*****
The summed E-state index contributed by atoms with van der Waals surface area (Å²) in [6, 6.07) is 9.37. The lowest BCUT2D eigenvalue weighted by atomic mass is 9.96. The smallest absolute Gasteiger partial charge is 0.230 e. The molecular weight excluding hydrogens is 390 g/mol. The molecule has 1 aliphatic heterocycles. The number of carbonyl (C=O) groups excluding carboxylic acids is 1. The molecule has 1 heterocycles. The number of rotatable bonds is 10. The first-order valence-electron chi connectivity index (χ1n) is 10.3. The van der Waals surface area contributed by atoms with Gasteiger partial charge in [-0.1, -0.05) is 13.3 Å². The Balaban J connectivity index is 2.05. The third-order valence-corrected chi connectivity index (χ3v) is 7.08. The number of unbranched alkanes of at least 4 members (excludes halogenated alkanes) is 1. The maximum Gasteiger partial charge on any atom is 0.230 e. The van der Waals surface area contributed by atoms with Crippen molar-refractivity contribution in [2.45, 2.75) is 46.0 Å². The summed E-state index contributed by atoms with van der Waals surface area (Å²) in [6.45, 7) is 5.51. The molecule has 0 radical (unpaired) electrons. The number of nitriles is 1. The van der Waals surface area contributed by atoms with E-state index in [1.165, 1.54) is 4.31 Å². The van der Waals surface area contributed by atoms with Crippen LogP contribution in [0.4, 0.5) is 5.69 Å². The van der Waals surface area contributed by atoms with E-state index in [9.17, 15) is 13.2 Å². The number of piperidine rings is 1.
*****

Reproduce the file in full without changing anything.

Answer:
The summed E-state index contributed by atoms with van der Waals surface area (Å²) in [6, 6.07) is 9.37. The lowest BCUT2D eigenvalue weighted by atomic mass is 9.96. The smallest absolute Gasteiger partial charge is 0.230 e. The molecular weight excluding hydrogens is 390 g/mol. The molecule has 1 aliphatic heterocycles. The number of carbonyl (C=O) groups excluding carboxylic acids is 1. The molecule has 1 heterocycles. The number of rotatable bonds is 10. The first-order valence-electron chi connectivity index (χ1n) is 10.3. The van der Waals surface area contributed by atoms with Gasteiger partial charge in [-0.1, -0.05) is 13.3 Å². The Balaban J connectivity index is 2.05. The third-order valence-corrected chi connectivity index (χ3v) is 7.08. The number of unbranched alkanes of at least 4 members (excludes halogenated alkanes) is 1. The maximum Gasteiger partial charge on any atom is 0.230 e. The van der Waals surface area contributed by atoms with Crippen molar-refractivity contribution in [2.45, 2.75) is 46.0 Å². The summed E-state index contributed by atoms with van der Waals surface area (Å²) in [6.45, 7) is 5.51. The molecule has 0 radical (unpaired) electrons. The number of nitriles is 1. The van der Waals surface area contributed by atoms with E-state index in [1.165, 1.54) is 4.31 Å². The van der Waals surface area contributed by atoms with Crippen LogP contribution in [0.4, 0.5) is 5.69 Å². The van der Waals surface area contributed by atoms with E-state index in [9.17, 15) is 13.2 Å². The number of piperidine rings is 1.